Tuesday, January 19, 2010

A Delightful Surprise

When the women artists of today look back in history for examples to follow, they usually limit themselves to the artists of the twentieth century. Sure, an Artemisia Gentileschi here and a Rosa Bonheur there pop up to prove that women have fought for their rights over the centuries, but the larger pattern has been of successful women artists playing the male-dominated game. That dearth of historical heroines makes the lack of attention paid to nineteenth century French artist Adélaïde Labille-Guiard all the more criminal. Laura Auricchio’s Adélaïde Labille-Guiard: Artist in the Age of Revolution, the first book in English to tell the great pioneering portraitist’s story, rights that wrong in a delightful, insightful way. Please come over to Picture This at Big Think to read more of "A Delightful Surprise."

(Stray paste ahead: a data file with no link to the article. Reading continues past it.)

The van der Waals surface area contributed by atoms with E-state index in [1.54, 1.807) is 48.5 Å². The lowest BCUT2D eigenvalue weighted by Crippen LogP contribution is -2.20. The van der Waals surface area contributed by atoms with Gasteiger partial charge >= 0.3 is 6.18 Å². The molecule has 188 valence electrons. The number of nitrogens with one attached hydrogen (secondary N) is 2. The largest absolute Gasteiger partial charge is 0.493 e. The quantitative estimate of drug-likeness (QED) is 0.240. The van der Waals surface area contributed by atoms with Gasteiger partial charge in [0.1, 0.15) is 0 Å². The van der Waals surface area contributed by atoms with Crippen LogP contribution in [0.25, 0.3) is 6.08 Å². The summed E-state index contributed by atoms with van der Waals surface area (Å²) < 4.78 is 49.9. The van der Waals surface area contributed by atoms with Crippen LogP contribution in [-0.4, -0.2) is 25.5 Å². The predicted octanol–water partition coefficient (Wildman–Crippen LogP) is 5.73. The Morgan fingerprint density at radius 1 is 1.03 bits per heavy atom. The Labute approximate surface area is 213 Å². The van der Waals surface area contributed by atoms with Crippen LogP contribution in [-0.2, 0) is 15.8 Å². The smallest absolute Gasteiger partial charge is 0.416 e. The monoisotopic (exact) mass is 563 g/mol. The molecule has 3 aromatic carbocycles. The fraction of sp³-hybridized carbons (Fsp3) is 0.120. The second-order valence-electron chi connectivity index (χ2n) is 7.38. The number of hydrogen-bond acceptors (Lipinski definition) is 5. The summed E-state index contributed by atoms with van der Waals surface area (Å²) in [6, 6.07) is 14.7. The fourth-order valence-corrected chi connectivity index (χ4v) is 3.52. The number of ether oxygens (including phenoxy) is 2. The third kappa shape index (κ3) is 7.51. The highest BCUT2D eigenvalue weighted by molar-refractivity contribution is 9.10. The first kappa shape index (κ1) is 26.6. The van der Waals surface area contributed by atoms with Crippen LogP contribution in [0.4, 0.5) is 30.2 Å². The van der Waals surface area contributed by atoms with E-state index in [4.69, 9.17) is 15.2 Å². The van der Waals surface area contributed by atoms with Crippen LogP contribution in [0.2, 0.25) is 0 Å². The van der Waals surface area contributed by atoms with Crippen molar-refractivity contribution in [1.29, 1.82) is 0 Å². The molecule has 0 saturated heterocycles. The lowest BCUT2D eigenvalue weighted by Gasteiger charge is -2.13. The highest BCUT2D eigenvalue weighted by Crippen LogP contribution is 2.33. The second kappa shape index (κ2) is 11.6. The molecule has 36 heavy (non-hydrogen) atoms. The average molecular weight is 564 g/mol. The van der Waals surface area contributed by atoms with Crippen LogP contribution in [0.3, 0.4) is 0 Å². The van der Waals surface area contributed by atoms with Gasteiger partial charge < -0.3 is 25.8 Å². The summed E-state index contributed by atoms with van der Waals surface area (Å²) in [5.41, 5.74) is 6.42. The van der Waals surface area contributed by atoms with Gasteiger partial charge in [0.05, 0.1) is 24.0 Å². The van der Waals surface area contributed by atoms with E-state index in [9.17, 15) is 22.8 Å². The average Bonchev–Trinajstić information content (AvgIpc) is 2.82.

[Image: Adélaïde Labille-Guiard, Head of a Young Woman, French, 1779. Pastel on paper, 21 1/2 x 17 1/2 in. Los Angeles, J. Paul Getty Museum. 96.PC.327]

[Many thanks to Getty Publications for providing me with a review copy of Adélaïde Labille-Guiard: Artist in the Age of Revolution by Laura Auricchio and for the image above.]

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